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Gov't resumes budget talks, tax cuts and job creation on the table

The coalition government decided last spring in budget talks to cut housing benefits and lower low and middle-income families' day care fees. Decisions on changes to taxation and corporate subsidy reductions were postponed until after the summer break.

Petteri Orpo
Minister of Finance Petteri Orpo Image: Jarno Kuusinen / AOP

This August, Finland's three-party centre-right government will pick up where it left off last spring in budget talks that are expected to result in proposals to change Finland's tax rates.

Unions demanded tax relief for earnings-related income after the austerity-minded government's hard-won 'competitiveness pact' to reduce unit labour costs became a reality, imposing a wage freeze, 24 hours of more work annually and reduced salaries for public sector employees.

Finland's labour organizations argue that the pact has also resulted in higher pension and social insurance contributions for employees, and therefore the loss to their purchasing power should be compensated for with lower income tax rates.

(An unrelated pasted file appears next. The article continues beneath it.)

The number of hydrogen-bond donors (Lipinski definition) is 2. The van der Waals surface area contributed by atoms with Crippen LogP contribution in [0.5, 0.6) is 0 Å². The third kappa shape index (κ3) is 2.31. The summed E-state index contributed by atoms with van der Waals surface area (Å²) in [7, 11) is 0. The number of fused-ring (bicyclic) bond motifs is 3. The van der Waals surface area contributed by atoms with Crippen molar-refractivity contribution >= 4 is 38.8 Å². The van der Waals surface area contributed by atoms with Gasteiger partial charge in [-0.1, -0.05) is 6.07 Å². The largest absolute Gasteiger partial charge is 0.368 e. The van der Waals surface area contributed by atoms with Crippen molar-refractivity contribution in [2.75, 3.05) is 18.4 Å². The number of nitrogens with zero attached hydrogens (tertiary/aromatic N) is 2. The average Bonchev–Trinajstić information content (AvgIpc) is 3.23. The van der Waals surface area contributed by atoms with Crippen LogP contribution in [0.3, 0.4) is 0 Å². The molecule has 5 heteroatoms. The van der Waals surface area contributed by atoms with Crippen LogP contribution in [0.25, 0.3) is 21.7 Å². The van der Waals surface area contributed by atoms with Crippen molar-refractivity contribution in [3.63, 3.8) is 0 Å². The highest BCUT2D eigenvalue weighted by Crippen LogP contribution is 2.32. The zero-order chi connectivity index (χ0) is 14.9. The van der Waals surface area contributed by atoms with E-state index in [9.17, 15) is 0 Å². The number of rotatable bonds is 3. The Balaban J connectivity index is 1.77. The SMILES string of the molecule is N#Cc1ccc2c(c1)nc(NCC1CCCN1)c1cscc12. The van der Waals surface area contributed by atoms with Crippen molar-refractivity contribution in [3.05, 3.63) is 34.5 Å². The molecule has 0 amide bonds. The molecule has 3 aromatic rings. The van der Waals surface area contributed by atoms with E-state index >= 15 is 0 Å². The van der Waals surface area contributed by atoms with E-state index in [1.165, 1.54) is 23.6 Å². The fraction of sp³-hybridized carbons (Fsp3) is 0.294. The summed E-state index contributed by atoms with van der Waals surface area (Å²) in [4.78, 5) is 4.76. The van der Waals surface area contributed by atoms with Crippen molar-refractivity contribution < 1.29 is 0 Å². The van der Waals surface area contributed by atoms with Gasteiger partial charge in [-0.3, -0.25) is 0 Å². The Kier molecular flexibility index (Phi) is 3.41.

The Ministry of Finance will begin internal negotiations on the budget this week Tuesday, and the cabinet will meet for official talks later in the month.

Mixed messages about more spending

Representatives of the government's three political parties have recently hinted at potential added expenditure. Last weekend, the Centre Party's parliamentary group chair Antti Kaikkonen presented a proposal to increase the basic state pension payments in Finland by up to 50 euros.

Elsewhere, members of the conservative National Coalition Party have called for extending the household expense tax credit to low-income retirees and mandatory electric car charging points in every petrol station.

The breakaway New Alternative group, still a part of the Finns Party at the beginning of the summer, has for its part made public its desire to see cuts to vehicle taxation policies.

More than 5 billion in debt

Erkki Virtanen, former head of the Ministry of Employment and the Economy, wrote off these recent calls for more spending to election campaigning. He says serious structural cuts are in order if Finland wants to straighten its finances out.

No one will be surprised if Finance Minister Petteri Orpo, chair of the NCP, urges constraint once he's back to work this week. The Finnish economy is forecast to grow by two percent this year, but public finances are still in deficit to the tune of over five billion euros.

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